The West Heath dig took on a new dimension between 14 July and 21st: it became, in part, a training dig. Ann Collins, wife of our Director, Desmond Collins, brought along a group of fifteen students, aged thirteen and upwards, from Camden School for Girls, to do a weeks archaeology as a special end-of-term project. None had been in a trench or had used a trowel before: most were quick and willing learners and seemed to enjoy themselves.
HADAS provided experienced diggers each day to help with any archaeological problems which arose, to organise the supply of tools and equipment, the mantling and dismantling of the sieve, the supply of elevenses and tea and the recording and marking of finds. Many thanks to the members who stepped in to help with this worthwhile job: Nicole Douek, Helen Gordon, Brigid Grafton Green, George Ingram, Helen O'Brien, June Porges, John Squires, Myfanwy Stewart, Philip Venning, Freda Wilkinson.
Talking of the sieve, another word of thanks must go to HADAS member R.W.Martin. For a very small cost of some of the materials, he made the excellent sieve which we have been using on the site for the last six weeks. Every bucket of spoil from the trenches has gone through its two meshes, and many additional flint flakes and blades have come to light as a result.
Originally, for the first month of the dig, we borrowed a sieve from London University Extra-mural Department; it is a pointer to the value set on this equipment that we were asked to ensure it for £100. Mr Martin saw the borrowed sieve, and realising that we had to return it, kindly offered to make a replacement. His sieve incorporates a number of improvements on the original, and HADAS is proud to possess such a useful piece of equipment.
The West Heath dig will continue into September, probably ending on Wednesday 15 September. There will be no digging on Saturday 7 August, when there is a HADAS outing.
As the holiday season is in full swing, and many regular diggers are away, volunteers will be especially welcome on Wednesdays, Saturdays and Sundays, even if they can spare only an hour or two. Digging is from 10.00a.m.-5.00p.m. If you're not sure where the site is, ring Brigid Grafton Green for further information.
West Heath has provided HADAS with 2 unexpected honorary members: a pair of delightful and friendly of ducks. They turn up every morning a few minutes after the first digger arrives; and a regular as clockwork, they waddle stiffly across the site three more times each day -- for morning coffee, lunch break and tea.
The stiffness is due to the fact that their wings have been cut cruelly short and are held out from their sides at an angle. They can't fly. They are extremely tame, and the park keepers think they were pets dumped in the park by an owner who no longer wanted them.
When on-site they eat bread and biscuits ferociously, use the flint-washing bowl for noisy drinking and even try to bathe in it (one just fits at a time). They are most gregarious and you often find your shoelaces being searchingly explored by a long blunt beak in search of worms!
The West Heath investigation will not end with the closing of the dig in September. It is intended to study the material from the site throughout the coming winter. As a first step, with the kind connivance of Mr. Enderby, the Teahouse in Northway, Hampstead Garden Suburb, has been booked for the first three weekends in October (2nd/3rd, 9th/10th, 16/17th) for work on the finds. Will all members who would like to help please note the dates -- we shall be at the Teahouse from 10.00a.m.-5.00p.m. each day and all volunteers will be welcome.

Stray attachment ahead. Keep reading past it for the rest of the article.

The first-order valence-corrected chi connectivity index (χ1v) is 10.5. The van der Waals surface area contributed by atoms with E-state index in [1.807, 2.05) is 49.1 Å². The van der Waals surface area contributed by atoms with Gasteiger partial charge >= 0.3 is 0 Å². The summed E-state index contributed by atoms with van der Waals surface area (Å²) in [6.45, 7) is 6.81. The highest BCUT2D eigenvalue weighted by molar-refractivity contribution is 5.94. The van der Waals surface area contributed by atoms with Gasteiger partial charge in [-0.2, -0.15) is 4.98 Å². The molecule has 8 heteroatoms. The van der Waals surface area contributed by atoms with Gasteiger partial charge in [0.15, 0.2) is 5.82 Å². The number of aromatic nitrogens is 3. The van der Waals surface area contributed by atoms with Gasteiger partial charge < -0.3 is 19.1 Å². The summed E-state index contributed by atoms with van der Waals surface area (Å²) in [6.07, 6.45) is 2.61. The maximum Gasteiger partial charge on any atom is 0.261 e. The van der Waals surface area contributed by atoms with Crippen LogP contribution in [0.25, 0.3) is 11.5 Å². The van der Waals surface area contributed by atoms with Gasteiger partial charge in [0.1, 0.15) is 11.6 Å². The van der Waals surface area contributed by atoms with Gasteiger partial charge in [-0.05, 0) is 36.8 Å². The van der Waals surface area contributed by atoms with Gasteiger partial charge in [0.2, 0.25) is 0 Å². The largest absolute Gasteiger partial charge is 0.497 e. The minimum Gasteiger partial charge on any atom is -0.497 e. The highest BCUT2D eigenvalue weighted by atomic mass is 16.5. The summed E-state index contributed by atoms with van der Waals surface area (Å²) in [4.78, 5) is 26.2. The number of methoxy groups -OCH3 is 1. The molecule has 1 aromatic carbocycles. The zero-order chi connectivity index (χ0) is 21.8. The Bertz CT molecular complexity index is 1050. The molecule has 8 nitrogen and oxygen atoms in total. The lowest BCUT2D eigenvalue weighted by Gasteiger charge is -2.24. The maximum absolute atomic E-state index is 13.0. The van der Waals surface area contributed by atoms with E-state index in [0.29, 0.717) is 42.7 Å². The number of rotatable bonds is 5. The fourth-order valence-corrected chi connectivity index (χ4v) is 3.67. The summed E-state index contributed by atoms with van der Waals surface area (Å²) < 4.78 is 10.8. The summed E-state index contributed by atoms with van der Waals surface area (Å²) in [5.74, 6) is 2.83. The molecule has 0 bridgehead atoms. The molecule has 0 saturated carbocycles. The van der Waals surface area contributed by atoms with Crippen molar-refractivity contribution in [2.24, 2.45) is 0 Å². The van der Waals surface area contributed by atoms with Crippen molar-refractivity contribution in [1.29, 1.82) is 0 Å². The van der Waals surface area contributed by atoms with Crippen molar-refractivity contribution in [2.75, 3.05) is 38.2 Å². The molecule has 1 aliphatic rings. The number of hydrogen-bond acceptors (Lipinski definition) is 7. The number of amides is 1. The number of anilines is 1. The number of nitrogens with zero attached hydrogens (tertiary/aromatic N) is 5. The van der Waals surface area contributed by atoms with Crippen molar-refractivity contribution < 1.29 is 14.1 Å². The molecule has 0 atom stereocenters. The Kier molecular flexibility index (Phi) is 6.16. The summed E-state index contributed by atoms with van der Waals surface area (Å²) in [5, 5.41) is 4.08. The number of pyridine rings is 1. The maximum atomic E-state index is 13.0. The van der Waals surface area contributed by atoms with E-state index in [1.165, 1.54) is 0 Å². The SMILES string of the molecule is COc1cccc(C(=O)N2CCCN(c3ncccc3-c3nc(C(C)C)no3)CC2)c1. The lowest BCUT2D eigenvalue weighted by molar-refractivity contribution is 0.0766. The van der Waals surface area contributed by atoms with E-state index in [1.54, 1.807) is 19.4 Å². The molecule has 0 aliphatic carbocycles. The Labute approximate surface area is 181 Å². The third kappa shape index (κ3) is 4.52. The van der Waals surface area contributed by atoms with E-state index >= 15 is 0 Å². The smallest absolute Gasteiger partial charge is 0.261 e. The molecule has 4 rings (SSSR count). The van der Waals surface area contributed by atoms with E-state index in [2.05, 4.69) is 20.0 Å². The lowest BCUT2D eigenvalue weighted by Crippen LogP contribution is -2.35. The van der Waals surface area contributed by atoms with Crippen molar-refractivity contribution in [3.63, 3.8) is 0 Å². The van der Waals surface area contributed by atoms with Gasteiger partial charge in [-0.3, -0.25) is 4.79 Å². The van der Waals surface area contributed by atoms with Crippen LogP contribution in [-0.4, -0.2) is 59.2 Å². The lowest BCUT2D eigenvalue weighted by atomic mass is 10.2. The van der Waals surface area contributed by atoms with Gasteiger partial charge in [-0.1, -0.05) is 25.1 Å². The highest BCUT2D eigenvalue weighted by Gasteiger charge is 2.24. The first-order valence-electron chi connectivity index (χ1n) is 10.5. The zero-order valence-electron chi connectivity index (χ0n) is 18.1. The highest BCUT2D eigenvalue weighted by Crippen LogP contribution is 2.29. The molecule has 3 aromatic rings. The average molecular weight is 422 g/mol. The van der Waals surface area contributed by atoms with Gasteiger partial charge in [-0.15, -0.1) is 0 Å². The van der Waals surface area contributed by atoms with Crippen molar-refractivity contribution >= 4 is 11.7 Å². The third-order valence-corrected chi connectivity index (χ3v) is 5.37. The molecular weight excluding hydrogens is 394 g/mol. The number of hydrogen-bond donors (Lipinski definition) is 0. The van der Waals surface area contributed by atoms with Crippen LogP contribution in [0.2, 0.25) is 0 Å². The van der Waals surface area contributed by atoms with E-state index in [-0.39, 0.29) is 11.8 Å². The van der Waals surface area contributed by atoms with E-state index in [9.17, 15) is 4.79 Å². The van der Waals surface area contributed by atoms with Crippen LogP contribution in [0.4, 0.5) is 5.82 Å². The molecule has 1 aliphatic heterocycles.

An autumn course at H.G.S. institute may also interest many who have dug at West Heath. The lecturer is Desmond Collins and the subject "Advances in Knowledge of Early Prehistory." There will be twelve lectures, designed particularly to update the knowledge of those who have done (or partly done) the London University External Diploma in Archaeology. Those who have taken Part I of the Diploma during the last four years will already have covered most of the ground; but people whose Diploma is four or more years old will find the course particularly valuable. Lectures will be on Thursdays, 7.30-9.30p.m., in Room 8 of the HGS Institute, starting 23 September. Course fee £3, and you can enrol now at the Institute.
One of our Honorary Members is Mr Barrie Martin, FRICS, ARVA. On many occasions and on various sites he has deployed his skill as a surveyor on HADAS' behalf.
When he was working recently at West Heath setting up a datum he suggested that, if enough members were interested, he would be willing to teach a small group the rudiments of archaeological surveying -- for instance, levelling -- during the coming winter. The Research Committee, feeling that several members might like to take advantage of Mr Martin's offer, responded enthusiastically to his overture. We hope to settle the details of the project in the next month or two, and to get the group working at weekends in the late autumn.
As a preliminary, would any member who is interested in learning some elementary practical surveying please let the Hon. Secretary know, so that we can estimate of the possible size of the group?
Members may like to know that the Society has bought some offprints from the Transactions of the London and Middlesex Archaeological Society (vol. 26, 1975) of No. 16 in the series of articles recording the brasses of churches of Middlesex.
No. 16 deals with Hendon St. Mary's. It is by H.K.Cameron, MA, PhD, FSA, and records all the brasses at present in the church, both old and new. It is illustrated; and as a bonus the brasses of Heston Church are also in the offprint.
Copies are available from the Hon. Secretary price £0.55 including postage.